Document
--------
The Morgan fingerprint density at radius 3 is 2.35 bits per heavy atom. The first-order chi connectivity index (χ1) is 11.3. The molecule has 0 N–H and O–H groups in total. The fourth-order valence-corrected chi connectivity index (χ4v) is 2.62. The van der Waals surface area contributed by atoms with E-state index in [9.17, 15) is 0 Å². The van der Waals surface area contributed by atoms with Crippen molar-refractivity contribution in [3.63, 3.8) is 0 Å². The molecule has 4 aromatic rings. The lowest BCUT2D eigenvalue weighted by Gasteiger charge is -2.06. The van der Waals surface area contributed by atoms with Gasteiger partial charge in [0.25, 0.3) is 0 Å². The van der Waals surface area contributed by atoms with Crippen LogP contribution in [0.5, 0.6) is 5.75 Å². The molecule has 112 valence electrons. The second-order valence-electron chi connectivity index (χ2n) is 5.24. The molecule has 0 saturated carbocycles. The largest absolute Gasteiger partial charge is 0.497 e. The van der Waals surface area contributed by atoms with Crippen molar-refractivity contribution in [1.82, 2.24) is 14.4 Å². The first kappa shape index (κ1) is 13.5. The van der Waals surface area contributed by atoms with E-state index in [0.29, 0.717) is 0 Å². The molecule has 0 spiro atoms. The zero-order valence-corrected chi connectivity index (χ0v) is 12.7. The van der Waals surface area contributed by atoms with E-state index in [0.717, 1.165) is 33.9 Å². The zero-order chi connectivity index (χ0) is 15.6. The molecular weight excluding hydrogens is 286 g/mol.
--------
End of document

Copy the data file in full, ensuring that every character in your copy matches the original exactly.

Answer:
The Morgan fingerprint density at radius 3 is 2.35 bits per heavy atom. The first-order chi connectivity index (χ1) is 11.3. The molecule has 0 N–H and O–H groups in total. The fourth-order valence-corrected chi connectivity index (χ4v) is 2.62. The van der Waals surface area contributed by atoms with E-state index in [9.17, 15) is 0 Å². The van der Waals surface area contributed by atoms with Crippen molar-refractivity contribution in [3.63, 3.8) is 0 Å². The molecule has 4 aromatic rings. The lowest BCUT2D eigenvalue weighted by Gasteiger charge is -2.06. The van der Waals surface area contributed by atoms with Gasteiger partial charge in [0.25, 0.3) is 0 Å². The van der Waals surface area contributed by atoms with Crippen LogP contribution in [0.5, 0.6) is 5.75 Å². The molecule has 112 valence electrons. The second-order valence-electron chi connectivity index (χ2n) is 5.24. The molecule has 0 saturated carbocycles. The largest absolute Gasteiger partial charge is 0.497 e. The van der Waals surface area contributed by atoms with Crippen molar-refractivity contribution in [1.82, 2.24) is 14.4 Å². The first kappa shape index (κ1) is 13.5. The van der Waals surface area contributed by atoms with E-state index in [0.29, 0.717) is 0 Å². The molecule has 0 spiro atoms. The zero-order valence-corrected chi connectivity index (χ0v) is 12.7. The van der Waals surface area contributed by atoms with E-state index in [0.717, 1.165) is 33.9 Å². The zero-order chi connectivity index (χ0) is 15.6. The molecular weight excluding hydrogens is 286 g/mol.